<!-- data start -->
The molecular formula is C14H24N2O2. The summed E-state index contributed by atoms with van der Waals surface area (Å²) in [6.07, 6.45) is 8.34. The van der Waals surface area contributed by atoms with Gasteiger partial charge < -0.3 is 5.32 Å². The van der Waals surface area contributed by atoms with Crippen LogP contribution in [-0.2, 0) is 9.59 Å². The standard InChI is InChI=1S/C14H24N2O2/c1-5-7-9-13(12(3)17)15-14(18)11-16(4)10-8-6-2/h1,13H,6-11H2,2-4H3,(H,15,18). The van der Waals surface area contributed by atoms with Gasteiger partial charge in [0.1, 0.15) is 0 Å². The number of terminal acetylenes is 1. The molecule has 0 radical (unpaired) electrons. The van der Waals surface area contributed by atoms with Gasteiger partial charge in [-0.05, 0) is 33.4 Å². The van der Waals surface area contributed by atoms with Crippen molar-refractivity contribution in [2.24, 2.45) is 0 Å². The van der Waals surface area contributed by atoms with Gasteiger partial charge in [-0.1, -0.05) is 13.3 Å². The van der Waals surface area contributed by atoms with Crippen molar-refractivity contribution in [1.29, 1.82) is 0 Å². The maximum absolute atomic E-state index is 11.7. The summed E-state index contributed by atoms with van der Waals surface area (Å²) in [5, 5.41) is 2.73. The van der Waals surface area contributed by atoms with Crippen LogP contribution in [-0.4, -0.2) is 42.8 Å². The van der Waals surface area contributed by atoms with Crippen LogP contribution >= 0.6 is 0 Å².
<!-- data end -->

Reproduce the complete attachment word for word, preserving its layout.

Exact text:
The molecular formula is C14H24N2O2. The summed E-state index contributed by atoms with van der Waals surface area (Å²) in [6.07, 6.45) is 8.34. The van der Waals surface area contributed by atoms with Gasteiger partial charge < -0.3 is 5.32 Å². The van der Waals surface area contributed by atoms with Crippen LogP contribution in [-0.2, 0) is 9.59 Å². The standard InChI is InChI=1S/C14H24N2O2/c1-5-7-9-13(12(3)17)15-14(18)11-16(4)10-8-6-2/h1,13H,6-11H2,2-4H3,(H,15,18). The van der Waals surface area contributed by atoms with Gasteiger partial charge in [0.1, 0.15) is 0 Å². The number of terminal acetylenes is 1. The molecule has 0 radical (unpaired) electrons. The van der Waals surface area contributed by atoms with Gasteiger partial charge in [-0.05, 0) is 33.4 Å². The van der Waals surface area contributed by atoms with Crippen molar-refractivity contribution in [2.24, 2.45) is 0 Å². The van der Waals surface area contributed by atoms with Gasteiger partial charge in [-0.1, -0.05) is 13.3 Å². The van der Waals surface area contributed by atoms with Crippen molar-refractivity contribution in [1.29, 1.82) is 0 Å². The maximum absolute atomic E-state index is 11.7. The summed E-state index contributed by atoms with van der Waals surface area (Å²) in [5, 5.41) is 2.73. The van der Waals surface area contributed by atoms with Crippen LogP contribution in [-0.4, -0.2) is 42.8 Å². The van der Waals surface area contributed by atoms with Crippen LogP contribution >= 0.6 is 0 Å².